Using completely new technology, pigment specialists at Merck and Glatt Ingenieurtechnik’s technology and production experts have worked closely together to produce an innovative range of cosmetic pigments. The Darmstadt-based Merck Group placed an order for the development and construction of a plant based on chemical vapour deposition (CVD) after successful joint trials at Glatt’s location in Weimar. We interview the partner companies about the cooperation and the project.
EuroCosmetics: How did the cooperation between Merck and Glatt Ingenieurtechnik (GIT) to produce Ronaflux® pigments come about?
Dr Katarzyna Sztuka: Merck and Glatt have had a successful partnership for many years. For example, Glatt manufactures equipment for Merck’s Healthcare and Life Science divisions. Producing Ronaflux® pigments, which are cosmetic products, requires a special quality and purity standard. This infrastructure was already in place at Glatt or could be expanded quickly and cost-effectively. As a plant and process specialist for fluidised bed technology, Glatt had the relevant know-how required to set up a production plant for Ronaflux® pigments.
EC: What development and engineering services did Glatt Ingenieurtechnik provide?
Arne Teiwes: As well as developing the customised plant technology for Merck, we also built the entire process line at our technology centre. It’s owned by Merck, but we operate it on-site and act as a contract manufacturer of Ronaflux® pigments for them. Here, we’re combining our experience as process and application developers, equipment and plant manufacturers, GMP-compliant factory planners and contract manufacturers. We’re able to do this because we can literally unite all the required competencies for a wide range of industries “under one roof.” The Dryflux technology, for example, that’s used to produce the Ronaflux® pigments, was developed by Merck at laboratory scale and then scaled-up and optimised by GIT.
EC: What is it about Merck’s Ronaflux® pigments that sets them apart?
Sztuka: Owing to innovative technology, the Ronaflux® pigments offer a dramatic high colour intensity range featuring pronounced metallic optical effects; these are achieved without the use of metals. This striking, colour-intense look with a metallic allure reflects the current trend in colour cosmetics. At the same time, it’s necessary for manufacturers to meet stricter regulatory requirements and to ensure the stability of the colorants and pigments they use. With Ronaflux® pigments, which are based on an entirely new technology, customers can meet these challenges while achieving unique effects that are not yet commercially available.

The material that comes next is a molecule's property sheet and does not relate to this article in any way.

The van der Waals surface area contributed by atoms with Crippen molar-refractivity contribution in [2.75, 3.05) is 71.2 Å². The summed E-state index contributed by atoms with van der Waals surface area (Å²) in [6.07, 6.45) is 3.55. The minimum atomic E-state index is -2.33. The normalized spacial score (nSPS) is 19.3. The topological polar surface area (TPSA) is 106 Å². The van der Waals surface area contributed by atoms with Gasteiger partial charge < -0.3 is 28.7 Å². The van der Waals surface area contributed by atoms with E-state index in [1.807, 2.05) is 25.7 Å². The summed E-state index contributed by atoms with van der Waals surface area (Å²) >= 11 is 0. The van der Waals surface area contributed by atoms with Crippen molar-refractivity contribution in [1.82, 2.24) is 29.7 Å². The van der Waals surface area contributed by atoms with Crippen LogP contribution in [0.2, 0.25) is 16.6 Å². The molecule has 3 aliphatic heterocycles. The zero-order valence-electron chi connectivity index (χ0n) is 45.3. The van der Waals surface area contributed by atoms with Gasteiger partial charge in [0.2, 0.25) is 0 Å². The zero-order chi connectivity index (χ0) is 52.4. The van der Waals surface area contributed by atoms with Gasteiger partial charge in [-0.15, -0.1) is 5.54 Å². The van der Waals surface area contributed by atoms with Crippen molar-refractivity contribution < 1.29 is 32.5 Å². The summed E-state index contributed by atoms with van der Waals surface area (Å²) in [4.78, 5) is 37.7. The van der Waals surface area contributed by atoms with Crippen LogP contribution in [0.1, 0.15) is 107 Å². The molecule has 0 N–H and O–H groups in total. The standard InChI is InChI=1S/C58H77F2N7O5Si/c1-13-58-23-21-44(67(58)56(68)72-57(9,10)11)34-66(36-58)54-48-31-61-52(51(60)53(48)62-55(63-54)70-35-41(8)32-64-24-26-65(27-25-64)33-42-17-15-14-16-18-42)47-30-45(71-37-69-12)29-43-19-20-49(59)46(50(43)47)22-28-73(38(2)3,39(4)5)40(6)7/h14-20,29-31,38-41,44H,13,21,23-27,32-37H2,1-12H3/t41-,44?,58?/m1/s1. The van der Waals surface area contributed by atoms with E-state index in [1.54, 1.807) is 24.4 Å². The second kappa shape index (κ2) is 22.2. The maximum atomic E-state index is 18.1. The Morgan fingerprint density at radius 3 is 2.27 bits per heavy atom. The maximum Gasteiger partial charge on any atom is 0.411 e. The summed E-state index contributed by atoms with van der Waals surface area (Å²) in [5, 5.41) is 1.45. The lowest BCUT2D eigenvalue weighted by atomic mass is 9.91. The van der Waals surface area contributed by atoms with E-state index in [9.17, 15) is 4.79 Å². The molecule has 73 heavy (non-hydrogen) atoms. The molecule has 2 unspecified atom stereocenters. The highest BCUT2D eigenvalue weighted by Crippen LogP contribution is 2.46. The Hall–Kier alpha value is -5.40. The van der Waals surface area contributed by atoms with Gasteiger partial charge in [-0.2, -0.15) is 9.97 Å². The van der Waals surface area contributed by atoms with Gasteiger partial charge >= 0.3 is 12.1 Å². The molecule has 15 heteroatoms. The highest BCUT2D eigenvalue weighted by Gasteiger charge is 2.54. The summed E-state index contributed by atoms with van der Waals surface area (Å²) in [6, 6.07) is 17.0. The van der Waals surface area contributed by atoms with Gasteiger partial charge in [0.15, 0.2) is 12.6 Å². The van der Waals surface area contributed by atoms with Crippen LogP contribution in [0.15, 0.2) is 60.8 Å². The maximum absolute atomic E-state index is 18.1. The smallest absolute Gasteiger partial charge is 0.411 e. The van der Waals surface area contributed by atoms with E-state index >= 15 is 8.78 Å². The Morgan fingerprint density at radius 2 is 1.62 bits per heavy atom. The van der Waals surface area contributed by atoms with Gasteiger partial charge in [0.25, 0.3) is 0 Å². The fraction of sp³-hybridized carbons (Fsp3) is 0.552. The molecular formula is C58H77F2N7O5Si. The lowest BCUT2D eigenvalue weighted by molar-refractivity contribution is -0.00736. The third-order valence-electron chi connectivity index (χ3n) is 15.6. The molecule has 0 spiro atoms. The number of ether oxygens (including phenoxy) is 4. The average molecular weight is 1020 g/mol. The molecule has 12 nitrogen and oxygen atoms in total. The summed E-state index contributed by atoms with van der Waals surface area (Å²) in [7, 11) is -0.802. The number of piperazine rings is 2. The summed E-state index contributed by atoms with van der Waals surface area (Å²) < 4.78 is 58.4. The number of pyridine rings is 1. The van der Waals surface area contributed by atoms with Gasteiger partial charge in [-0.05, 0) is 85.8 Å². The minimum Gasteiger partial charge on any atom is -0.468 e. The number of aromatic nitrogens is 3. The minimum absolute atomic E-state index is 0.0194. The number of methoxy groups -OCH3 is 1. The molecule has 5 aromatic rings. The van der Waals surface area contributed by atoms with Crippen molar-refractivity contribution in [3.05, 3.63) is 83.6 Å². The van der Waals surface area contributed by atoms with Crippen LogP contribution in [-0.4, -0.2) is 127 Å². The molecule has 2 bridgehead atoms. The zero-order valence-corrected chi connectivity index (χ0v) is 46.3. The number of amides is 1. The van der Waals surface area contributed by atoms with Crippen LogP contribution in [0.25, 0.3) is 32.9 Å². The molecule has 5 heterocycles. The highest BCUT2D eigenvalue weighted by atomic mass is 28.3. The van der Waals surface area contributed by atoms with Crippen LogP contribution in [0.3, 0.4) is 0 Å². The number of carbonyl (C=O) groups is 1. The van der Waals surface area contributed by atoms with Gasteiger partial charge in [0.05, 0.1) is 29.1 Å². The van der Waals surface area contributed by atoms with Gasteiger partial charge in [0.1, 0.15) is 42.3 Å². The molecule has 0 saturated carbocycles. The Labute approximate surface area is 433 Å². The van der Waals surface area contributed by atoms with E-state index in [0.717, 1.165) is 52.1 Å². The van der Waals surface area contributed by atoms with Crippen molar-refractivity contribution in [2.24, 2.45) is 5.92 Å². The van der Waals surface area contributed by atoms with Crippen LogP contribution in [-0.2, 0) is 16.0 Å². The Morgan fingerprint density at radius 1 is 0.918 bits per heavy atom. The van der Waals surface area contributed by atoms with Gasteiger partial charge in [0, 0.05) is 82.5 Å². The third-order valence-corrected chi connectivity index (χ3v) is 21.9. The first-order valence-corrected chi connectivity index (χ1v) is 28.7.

EC: What special requirements are necessary to produce the Ronaflux® pigments?
Sztuka: The dry Ronaflux® pigments have to be coated very homogenously and under strict cosmetic guidelines. First, the powder is fluidised by inert gas and heated up to the required reaction temperature. A thin carbon layer is then formed by decomposition of a carbon containing gas. After the carbon coating, the powder is cooled, sieved and packed under strict hygiene conditions.
EC: What process engineering know-how does Glatt have in this development?
Teiwes: Our decades of experience in particle technology and solids process engineering — as well as fluid mechanics and liquid processing — form a good basis for new and future developments such as these. On the one hand, we’ve completed many projects based on classic fluidised bed or spouted bed technology and, on the other hand, our contract development work involving particle generation and functionalisation ensures that we continue to grow our knowledge base. When it comes to implementing fluidised bed, spouted bed or powder synthesis processes under special operating conditions, that’s when our process engineering know-how comes to the fore. The production of Ronaflux® pigments is a good example, because it needs a special gas atmosphere at high temperatures and special fluidisation assistance to ensure a precise and even particle coating for the very cohesive raw material powders.